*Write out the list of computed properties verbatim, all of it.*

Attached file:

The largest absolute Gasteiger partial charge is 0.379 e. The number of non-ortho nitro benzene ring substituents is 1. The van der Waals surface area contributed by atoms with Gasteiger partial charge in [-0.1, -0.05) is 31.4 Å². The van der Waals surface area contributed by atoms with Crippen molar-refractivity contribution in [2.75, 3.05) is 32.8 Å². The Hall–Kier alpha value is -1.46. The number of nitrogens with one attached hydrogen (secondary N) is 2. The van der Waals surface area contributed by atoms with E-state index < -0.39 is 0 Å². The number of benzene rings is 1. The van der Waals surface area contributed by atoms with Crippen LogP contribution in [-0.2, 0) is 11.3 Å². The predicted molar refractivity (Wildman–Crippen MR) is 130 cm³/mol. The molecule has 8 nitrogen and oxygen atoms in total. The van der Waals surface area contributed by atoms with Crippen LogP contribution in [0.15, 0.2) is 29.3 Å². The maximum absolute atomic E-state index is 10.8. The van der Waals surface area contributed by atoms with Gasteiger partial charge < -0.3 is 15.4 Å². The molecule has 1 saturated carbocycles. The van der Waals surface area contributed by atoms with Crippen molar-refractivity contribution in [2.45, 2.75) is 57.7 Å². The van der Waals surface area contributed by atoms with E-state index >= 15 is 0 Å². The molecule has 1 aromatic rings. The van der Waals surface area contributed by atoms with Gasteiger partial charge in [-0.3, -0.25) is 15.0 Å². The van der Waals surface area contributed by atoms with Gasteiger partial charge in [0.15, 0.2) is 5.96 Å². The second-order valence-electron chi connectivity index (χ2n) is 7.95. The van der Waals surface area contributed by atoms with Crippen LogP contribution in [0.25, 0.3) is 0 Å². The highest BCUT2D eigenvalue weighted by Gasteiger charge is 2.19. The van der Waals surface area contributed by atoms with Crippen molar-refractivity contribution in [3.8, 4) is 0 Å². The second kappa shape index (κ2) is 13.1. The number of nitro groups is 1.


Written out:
The largest absolute Gasteiger partial charge is 0.379 e. The number of non-ortho nitro benzene ring substituents is 1. The van der Waals surface area contributed by atoms with Gasteiger partial charge in [-0.1, -0.05) is 31.4 Å². The van der Waals surface area contributed by atoms with Crippen molar-refractivity contribution in [2.75, 3.05) is 32.8 Å². The Hall–Kier alpha value is -1.46. The number of nitrogens with one attached hydrogen (secondary N) is 2. The van der Waals surface area contributed by atoms with E-state index < -0.39 is 0 Å². The number of benzene rings is 1. The van der Waals surface area contributed by atoms with Crippen LogP contribution in [-0.2, 0) is 11.3 Å². The predicted molar refractivity (Wildman–Crippen MR) is 130 cm³/mol. The molecule has 8 nitrogen and oxygen atoms in total. The van der Waals surface area contributed by atoms with Crippen LogP contribution in [0.15, 0.2) is 29.3 Å². The maximum absolute atomic E-state index is 10.8. The van der Waals surface area contributed by atoms with Gasteiger partial charge < -0.3 is 15.4 Å². The molecule has 1 saturated carbocycles. The van der Waals surface area contributed by atoms with Crippen molar-refractivity contribution in [2.45, 2.75) is 57.7 Å². The van der Waals surface area contributed by atoms with E-state index >= 15 is 0 Å². The molecule has 1 aromatic rings. The van der Waals surface area contributed by atoms with Gasteiger partial charge in [-0.3, -0.25) is 15.0 Å². The van der Waals surface area contributed by atoms with Gasteiger partial charge in [0.15, 0.2) is 5.96 Å². The second-order valence-electron chi connectivity index (χ2n) is 7.95. The van der Waals surface area contributed by atoms with Crippen LogP contribution in [0.25, 0.3) is 0 Å². The highest BCUT2D eigenvalue weighted by Gasteiger charge is 2.19. The van der Waals surface area contributed by atoms with Crippen molar-refractivity contribution in [3.8, 4) is 0 Å². The second kappa shape index (κ2) is 13.1. The number of nitro groups is 1.